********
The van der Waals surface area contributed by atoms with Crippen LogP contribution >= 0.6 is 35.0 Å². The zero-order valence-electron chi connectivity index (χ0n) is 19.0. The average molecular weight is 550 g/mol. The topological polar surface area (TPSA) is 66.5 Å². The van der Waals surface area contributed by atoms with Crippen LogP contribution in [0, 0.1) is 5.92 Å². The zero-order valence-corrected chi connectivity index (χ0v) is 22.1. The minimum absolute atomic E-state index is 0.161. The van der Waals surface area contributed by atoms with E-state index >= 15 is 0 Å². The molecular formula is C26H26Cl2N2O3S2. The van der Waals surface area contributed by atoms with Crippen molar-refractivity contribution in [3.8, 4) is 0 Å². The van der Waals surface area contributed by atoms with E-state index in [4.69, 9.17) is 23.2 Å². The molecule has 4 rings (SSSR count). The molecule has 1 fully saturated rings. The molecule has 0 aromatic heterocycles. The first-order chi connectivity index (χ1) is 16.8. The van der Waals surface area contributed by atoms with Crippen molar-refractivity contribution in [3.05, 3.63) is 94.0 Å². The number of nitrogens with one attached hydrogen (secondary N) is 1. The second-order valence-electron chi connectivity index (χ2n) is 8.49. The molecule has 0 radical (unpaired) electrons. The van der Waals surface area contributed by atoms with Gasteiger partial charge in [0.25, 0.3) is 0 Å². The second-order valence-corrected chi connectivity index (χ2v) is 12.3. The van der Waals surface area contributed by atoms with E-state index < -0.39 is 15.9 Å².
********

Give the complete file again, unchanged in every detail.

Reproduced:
The van der Waals surface area contributed by atoms with Crippen LogP contribution >= 0.6 is 35.0 Å². The zero-order valence-electron chi connectivity index (χ0n) is 19.0. The average molecular weight is 550 g/mol. The topological polar surface area (TPSA) is 66.5 Å². The van der Waals surface area contributed by atoms with Crippen LogP contribution in [0, 0.1) is 5.92 Å². The zero-order valence-corrected chi connectivity index (χ0v) is 22.1. The minimum absolute atomic E-state index is 0.161. The van der Waals surface area contributed by atoms with E-state index >= 15 is 0 Å². The molecular formula is C26H26Cl2N2O3S2. The van der Waals surface area contributed by atoms with Crippen molar-refractivity contribution in [3.8, 4) is 0 Å². The van der Waals surface area contributed by atoms with E-state index in [4.69, 9.17) is 23.2 Å². The molecule has 4 rings (SSSR count). The molecule has 1 fully saturated rings. The molecule has 0 aromatic heterocycles. The first-order chi connectivity index (χ1) is 16.8. The van der Waals surface area contributed by atoms with Crippen molar-refractivity contribution in [3.05, 3.63) is 94.0 Å². The number of nitrogens with one attached hydrogen (secondary N) is 1. The second-order valence-electron chi connectivity index (χ2n) is 8.49. The molecule has 0 radical (unpaired) electrons. The van der Waals surface area contributed by atoms with Gasteiger partial charge in [0.25, 0.3) is 0 Å². The second-order valence-corrected chi connectivity index (χ2v) is 12.3. The van der Waals surface area contributed by atoms with E-state index < -0.39 is 15.9 Å².